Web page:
August 5, 2020

Ben Hur and the Nativity

The Numbering at Bethlehem, Bruegel

Guest Post by Andy Zehner

The readers of iMonk can, I’m sure, give a very good account of the theology of the Incarnation and the fulfillment in Christ of Messianic prophesies. Many can recite the second chapter of Luke from “And it came to pass in those days . . .” to “But Mary kept all these things, and pondered them in her heart” without skipping a beat.

Yet I suspect that even the experts have some false notions about Christmas. We know from scripture all we need to know about the nativity. Yet we lack many details. And much that we think we know is probably wrong.

The Adoration of the Magi, Botticelli

It is odd that an event about which we reflect so often, so deeply and with such admiration, can nevertheless be so vague. Most of the visual images we hold in our minds about Christmas come from artwork. Much of this artwork is very good and much was created for the edification of Christians. But it is the nature of art, from the highest Renaissance painting to the most facile greeting card illustration, to leave out details, the better to focus the viewer’s eye on the subject.

Illustrations of the manger prove my point. The setting has been done hundreds of times, and the results are pretty similar. They all contain Mary and the baby with Joseph standing nearby. Most have a single cow and donkey in deference to Isaiah 1:3. Most depict a few shepherds and (absurdly) an equal number of sheep. And many present the three magi and their camels, even though we know that the magi came later.  There are exceptions. There’s the Botticelli masterpiece in which 15th Century Florentine politicians jockey for position around the manger, and there’s the ice skaters gliding past the Holy Family in Breugel’s The Numbering at Bethlehem. But even the most realistic of our Christmas images lack authenticity.

Understand, I’m not criticizing the art.  “The wisdom of our ancestors is in it; and my unhallowed hands shall not disturb it, or the Country’s done for.” Those are the right elements for a painting of the nativity. But when we settle on the details that we’re going to actually believe – and we must have details in order to believe anything — we’d do well to seek the realistic details of the first Christmas not in the visual artwork, but in that form that best handles detail: literature. And the specific piece of literature that may depict the nativity most accurately and in greatest detail is Ben Hur by Lew Wallace.

We know from the scriptures and from carols that Joseph and Mary found no room at the inn when they arrived in Bethlehem. In the imagination of the painter, this fact becomes a quiet twilight scene with only Joseph, Mary and the innkeeper standing in a vacant courtyard.

But is that what happened? Is that even a reasonable supposition? We know from Luke that all Judea was on the move at that time, with each man returning to his ancestral home for the Roman census. All those of the house of David gathered in Bethlehem. This, on top of the usual press of caravan traffic, makes “Oh little town of Bethlehem, How still we see thee lie” quite improbable.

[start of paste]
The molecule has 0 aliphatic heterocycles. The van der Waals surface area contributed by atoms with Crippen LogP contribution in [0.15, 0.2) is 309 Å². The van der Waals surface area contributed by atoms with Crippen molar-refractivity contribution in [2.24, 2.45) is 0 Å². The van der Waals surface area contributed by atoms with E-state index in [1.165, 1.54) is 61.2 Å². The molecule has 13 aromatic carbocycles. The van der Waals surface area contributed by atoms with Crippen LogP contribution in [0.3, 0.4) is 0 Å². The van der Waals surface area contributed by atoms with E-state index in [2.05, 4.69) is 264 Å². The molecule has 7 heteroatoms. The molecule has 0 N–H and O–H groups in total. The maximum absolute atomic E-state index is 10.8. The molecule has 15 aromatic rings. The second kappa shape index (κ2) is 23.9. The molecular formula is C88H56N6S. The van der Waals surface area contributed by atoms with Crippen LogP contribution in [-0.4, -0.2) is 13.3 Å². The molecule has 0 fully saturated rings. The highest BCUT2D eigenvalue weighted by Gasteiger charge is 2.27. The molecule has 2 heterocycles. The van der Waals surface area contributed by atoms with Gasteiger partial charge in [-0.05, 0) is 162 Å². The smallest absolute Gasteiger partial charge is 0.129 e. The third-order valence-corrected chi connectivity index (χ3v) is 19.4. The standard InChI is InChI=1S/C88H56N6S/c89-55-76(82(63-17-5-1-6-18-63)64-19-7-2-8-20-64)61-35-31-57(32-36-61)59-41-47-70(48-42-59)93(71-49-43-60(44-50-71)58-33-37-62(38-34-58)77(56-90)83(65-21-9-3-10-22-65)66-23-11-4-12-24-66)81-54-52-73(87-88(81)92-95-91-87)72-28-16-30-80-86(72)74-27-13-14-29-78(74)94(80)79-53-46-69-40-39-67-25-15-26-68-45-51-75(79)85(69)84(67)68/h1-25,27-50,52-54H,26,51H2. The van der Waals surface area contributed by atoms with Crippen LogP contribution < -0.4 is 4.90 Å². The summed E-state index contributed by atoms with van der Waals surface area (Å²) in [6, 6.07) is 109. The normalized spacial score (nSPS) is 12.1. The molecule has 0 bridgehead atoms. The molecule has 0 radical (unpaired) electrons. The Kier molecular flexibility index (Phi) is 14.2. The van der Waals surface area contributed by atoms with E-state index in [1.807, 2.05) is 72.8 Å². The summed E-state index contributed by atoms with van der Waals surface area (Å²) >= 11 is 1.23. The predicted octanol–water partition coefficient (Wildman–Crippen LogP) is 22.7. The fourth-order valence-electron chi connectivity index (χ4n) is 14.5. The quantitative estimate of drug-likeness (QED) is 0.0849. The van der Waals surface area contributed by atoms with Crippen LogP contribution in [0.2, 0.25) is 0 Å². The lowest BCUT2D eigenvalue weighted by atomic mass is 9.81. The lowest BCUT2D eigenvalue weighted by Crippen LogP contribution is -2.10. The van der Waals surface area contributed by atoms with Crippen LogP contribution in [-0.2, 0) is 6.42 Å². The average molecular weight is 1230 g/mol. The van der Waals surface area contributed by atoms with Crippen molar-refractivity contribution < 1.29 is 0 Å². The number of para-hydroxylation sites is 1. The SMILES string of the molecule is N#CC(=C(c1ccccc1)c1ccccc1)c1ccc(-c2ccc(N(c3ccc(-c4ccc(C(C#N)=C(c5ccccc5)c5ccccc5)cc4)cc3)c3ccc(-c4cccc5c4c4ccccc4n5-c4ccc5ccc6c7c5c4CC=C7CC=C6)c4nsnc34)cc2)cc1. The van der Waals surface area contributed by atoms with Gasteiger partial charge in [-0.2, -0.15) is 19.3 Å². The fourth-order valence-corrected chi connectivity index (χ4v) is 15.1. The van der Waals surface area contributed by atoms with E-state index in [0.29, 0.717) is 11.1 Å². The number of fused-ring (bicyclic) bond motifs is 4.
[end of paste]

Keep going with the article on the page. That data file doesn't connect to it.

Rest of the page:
In Ben Hur, Wallace envisions a scene to dazzle Mary’s senses:

She found herself at the edge of an assemblage that could not be other than a matter of curiosity to her although it was common enough at the khans on any of the highways which the great caravans were accustomed to traverse. There were men on foot, running hither and thither, talking shrilly and in all the tongues of Syria; men on horseback screaming to men on camels; men struggling doubtfully with fractious cows and frightened sheep; men peddling bread and wine;  and among the mass a herd of boys apparently in chase of a herd of dogs. Everybody and everything seemed to be in motion at the same time.

Joseph would have had to force his way through this crowd merely to reach to door. But when he got there, the master of the house would have done more than spread his hands and say, “No Vacancy.”

“The peace of Jehovah be with you,” said Joseph, at last confronting the keeper.

“What you give, may you find again; and when found be it many times multiplied to you and yours,” returned the watchman gravely, though without moving.

“I am a Bethlehemite,” said Joseph in his most deliberate way. “Is there not room for —”

“There is not.”

“This is the house of my fathers. I am of the house of David.” These words held the Nazarene’s hope. To be a son of Judah was in the tribal opinion a great thing; to be of the tribe of David was yet another; on the tongue of a Hebrew there could be no higher boast. To say, as Joseph said, “This is the house of my fathers,” was to say the truth most simply and literally; for this was the very house Ruth ruled as the wife of Boaz; the very house in which Jesse and his ten sons, David the youngest, were born.

The appeal was not without effect. The keeper of the gate slid down from the cedar block and, laying his hand upon his beard said respectfully, “Rabbi, I cannot tell you when this door first opened in welcome to the traveler, but it was more than a thousand years ago; and in all that time there is no known instance of a good man turned away, save when there was no room to rest him in.”

Icon of the Nativity of Our Lord